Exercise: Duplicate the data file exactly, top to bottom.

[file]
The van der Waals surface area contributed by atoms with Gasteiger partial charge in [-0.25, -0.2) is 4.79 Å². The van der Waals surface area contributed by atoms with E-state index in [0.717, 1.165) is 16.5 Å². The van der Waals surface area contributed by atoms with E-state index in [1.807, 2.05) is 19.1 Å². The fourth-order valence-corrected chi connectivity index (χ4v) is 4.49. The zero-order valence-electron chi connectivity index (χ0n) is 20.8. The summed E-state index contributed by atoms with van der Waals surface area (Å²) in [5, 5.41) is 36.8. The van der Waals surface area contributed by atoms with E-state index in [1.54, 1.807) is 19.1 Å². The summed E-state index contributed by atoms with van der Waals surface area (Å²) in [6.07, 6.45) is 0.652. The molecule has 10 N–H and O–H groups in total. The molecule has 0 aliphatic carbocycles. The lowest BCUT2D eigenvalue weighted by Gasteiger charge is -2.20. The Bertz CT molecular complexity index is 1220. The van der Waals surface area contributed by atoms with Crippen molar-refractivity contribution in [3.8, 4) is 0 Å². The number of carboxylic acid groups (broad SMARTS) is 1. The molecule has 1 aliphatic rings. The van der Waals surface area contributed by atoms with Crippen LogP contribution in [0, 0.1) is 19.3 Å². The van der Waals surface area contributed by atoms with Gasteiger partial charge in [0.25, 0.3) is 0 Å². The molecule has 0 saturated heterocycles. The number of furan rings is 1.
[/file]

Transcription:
The van der Waals surface area contributed by atoms with Gasteiger partial charge in [-0.25, -0.2) is 4.79 Å². The van der Waals surface area contributed by atoms with E-state index in [0.717, 1.165) is 16.5 Å². The van der Waals surface area contributed by atoms with E-state index in [1.807, 2.05) is 19.1 Å². The fourth-order valence-corrected chi connectivity index (χ4v) is 4.49. The zero-order valence-electron chi connectivity index (χ0n) is 20.8. The summed E-state index contributed by atoms with van der Waals surface area (Å²) in [5, 5.41) is 36.8. The van der Waals surface area contributed by atoms with E-state index in [1.54, 1.807) is 19.1 Å². The summed E-state index contributed by atoms with van der Waals surface area (Å²) in [6.07, 6.45) is 0.652. The molecule has 10 N–H and O–H groups in total. The molecule has 0 aliphatic carbocycles. The lowest BCUT2D eigenvalue weighted by Gasteiger charge is -2.20. The Bertz CT molecular complexity index is 1220. The van der Waals surface area contributed by atoms with Crippen molar-refractivity contribution in [3.8, 4) is 0 Å². The number of carboxylic acid groups (broad SMARTS) is 1. The molecule has 1 aliphatic rings. The van der Waals surface area contributed by atoms with Crippen LogP contribution in [0, 0.1) is 19.3 Å². The van der Waals surface area contributed by atoms with Gasteiger partial charge in [0.25, 0.3) is 0 Å². The molecule has 0 saturated heterocycles. The number of furan rings is 1.